Specific historical themes relating to the region are:
- Exploring the land e.g. Cook Landing Site National Historic Reserve
- Pathways through the land e.g. Manganuku Bridge
- Harvest and Exploitation of Marine Mammals - e.g. Whakaari
- Patterns of settlement - e.g. Otatara, Kuripapango
- Relationship to the natural environment - e.g. Mansons Hut
- Conflict and defence - e.g. Onepoto
For centuries Te Urewera has been home to the Tuhoe people or the 'Children of the Mist' in reference to the tradition that they are the offspring of Hine-puhoku-rangi - the celestial mist maiden. Maori heritage in the area is of great significance and Maori retain a powerful presence here. DOC manages, in association with Maori, a range of historic heritage including pa and taonga held in a museum at Aniwaniwa Visitors Centre. The concept of working with iwi is central to the area's approach to managing historic heritage.
The traumatic period of the New Zealand wars is represented on conservation land by two redoubt and a sunken boat in Lake Waikaremoana.
European history has great significance within the area. Captain Cook first made landfall in New Zealand at Poverty Bay in 1769 and the world known to Maori changed overnight. DOC manages the Cook Landing Site National Historic Reserve and is currently working towards greater Maori community association with the site.
The settlement and enterprise of early colonisation is represented through the Tauranga and Manganuku Bridges in the Waioeka Gorge and remnants of settlement at Kuripapango.
DOC manages an unparalleled collection of historic huts in Hawke’s Bay remaining from a period of extensive pastoral runs and early wild animal control activities.
There is a long history of intensive and sustained Maori occupation of the East Cape area, archaeologically evidenced in numerous pa and shell midden. This area includes the northern section of Te Urewera which is the homeland of the Tuhoe iwi who descended from the Potiki people and the descendants of those who travelled in the Mataatua waka from Hawaiki to Whakatane. Other iwi historically identified with the East Cape area include Whakatohea, Ngai Ta, Te Whanau-a-Apanui, Te Whanau-a-Te Ehutu and Ngati Porou.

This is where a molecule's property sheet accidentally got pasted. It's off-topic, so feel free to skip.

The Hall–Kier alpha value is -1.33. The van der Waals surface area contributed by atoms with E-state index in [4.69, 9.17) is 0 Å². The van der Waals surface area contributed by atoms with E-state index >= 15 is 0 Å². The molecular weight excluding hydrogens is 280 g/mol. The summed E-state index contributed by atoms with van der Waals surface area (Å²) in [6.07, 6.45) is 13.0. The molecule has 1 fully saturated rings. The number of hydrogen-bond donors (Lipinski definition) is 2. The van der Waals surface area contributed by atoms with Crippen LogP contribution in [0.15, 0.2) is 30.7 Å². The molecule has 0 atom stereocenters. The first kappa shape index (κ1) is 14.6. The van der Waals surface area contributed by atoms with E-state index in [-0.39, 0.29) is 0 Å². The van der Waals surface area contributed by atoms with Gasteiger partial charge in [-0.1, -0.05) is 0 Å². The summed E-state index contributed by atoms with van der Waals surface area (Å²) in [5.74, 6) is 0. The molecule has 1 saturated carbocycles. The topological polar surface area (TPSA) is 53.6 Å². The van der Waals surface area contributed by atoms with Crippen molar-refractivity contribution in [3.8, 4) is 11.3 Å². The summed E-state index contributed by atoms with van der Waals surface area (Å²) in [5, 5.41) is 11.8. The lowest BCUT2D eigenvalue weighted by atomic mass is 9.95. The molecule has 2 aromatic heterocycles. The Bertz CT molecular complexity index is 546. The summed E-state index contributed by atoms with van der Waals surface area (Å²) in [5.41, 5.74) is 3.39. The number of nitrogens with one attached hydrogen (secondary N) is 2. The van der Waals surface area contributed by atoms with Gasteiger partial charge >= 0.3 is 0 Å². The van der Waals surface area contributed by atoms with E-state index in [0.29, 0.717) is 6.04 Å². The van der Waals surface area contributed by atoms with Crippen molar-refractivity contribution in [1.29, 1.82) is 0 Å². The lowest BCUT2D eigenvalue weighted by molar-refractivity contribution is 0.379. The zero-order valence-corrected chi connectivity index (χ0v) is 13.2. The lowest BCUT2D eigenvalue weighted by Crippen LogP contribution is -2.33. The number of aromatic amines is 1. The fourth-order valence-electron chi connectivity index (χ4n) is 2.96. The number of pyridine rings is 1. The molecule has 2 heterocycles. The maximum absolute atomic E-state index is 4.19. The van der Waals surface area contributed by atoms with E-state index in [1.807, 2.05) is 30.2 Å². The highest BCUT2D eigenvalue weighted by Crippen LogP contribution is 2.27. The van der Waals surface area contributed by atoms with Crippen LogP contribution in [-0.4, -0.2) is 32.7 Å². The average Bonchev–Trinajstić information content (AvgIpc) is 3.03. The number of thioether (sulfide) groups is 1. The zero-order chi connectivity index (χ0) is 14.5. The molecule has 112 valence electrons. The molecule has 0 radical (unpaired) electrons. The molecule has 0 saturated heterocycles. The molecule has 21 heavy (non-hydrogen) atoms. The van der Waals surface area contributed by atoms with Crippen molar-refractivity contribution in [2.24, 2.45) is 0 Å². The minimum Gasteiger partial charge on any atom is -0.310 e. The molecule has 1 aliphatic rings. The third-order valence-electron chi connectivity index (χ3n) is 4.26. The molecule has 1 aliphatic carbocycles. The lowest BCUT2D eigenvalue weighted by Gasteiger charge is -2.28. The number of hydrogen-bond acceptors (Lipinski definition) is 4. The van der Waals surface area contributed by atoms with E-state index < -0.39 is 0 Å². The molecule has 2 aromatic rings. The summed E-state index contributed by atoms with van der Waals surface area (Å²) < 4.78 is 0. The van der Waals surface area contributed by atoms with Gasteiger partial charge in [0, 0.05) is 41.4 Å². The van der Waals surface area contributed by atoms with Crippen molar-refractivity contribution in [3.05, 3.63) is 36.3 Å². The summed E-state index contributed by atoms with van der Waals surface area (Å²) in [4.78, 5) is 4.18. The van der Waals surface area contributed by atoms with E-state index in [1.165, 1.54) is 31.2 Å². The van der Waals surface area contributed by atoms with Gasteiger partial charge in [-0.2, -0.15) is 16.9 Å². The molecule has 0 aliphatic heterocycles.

European settlement of Opotiki dates from the establishment of a mission station in 1860.
Coastal shipping of garden produce to support Auckland's growing population is a feature of the history of this area. Whaling was another major activity in the late 19th century with significant whaling stations established at several key locations.
The Te Urewera area is dominated by Lake Waikaremoana, which is highly significant to the Ruapani, Tuhoe and Kahungungu iwi. Over the past centuries, tribes now collectively known as Tuhoe have retained control over the Urewera forests.
European missionaries ventured into the Urewera region from the 1840s, and there were several ill-fated military campaigns mounted against the Maori leader Te Kooti who sought refuge there with his followers during the late 1860s and early 1870's.
Tourist traffic to Lake Waikaremoana began from Wairoa in the 1880s, with accommodation provided at Aniwaniwa in 1903 (the Lake House). Timber milling began in the 1900s and by 1922 many lands were consolidated to protect them from exploitation. The 1900s also saw Rua Kenana establish a community based on the Ihiraira Ringatu faith at Maungapohatu. The settlement was abandoned in the 1950s but the area is still used for pastoral farming.
The Gisborne area has been heavily settled over time, by both Maori and European. Maori had an economy based on fishing and the cultivation of kumara, yams and taro. Iwi historically identified with the region are Ngati Porou, Te Aitanga-a-Mahaki, Te Aitanga-a-Hauiti, Rongowhakaata, Ngai Tamanuhiri and Ngati Kahungunu.
Captain Cook first made landfall in New Zealand at Tūranginui-a-Iwi/Poverty Bay in 1769 and the world known to Maori changed overnight. Coastal trading and whaling stations were established along the coast from the 1830's, while pastoral farming developed inland.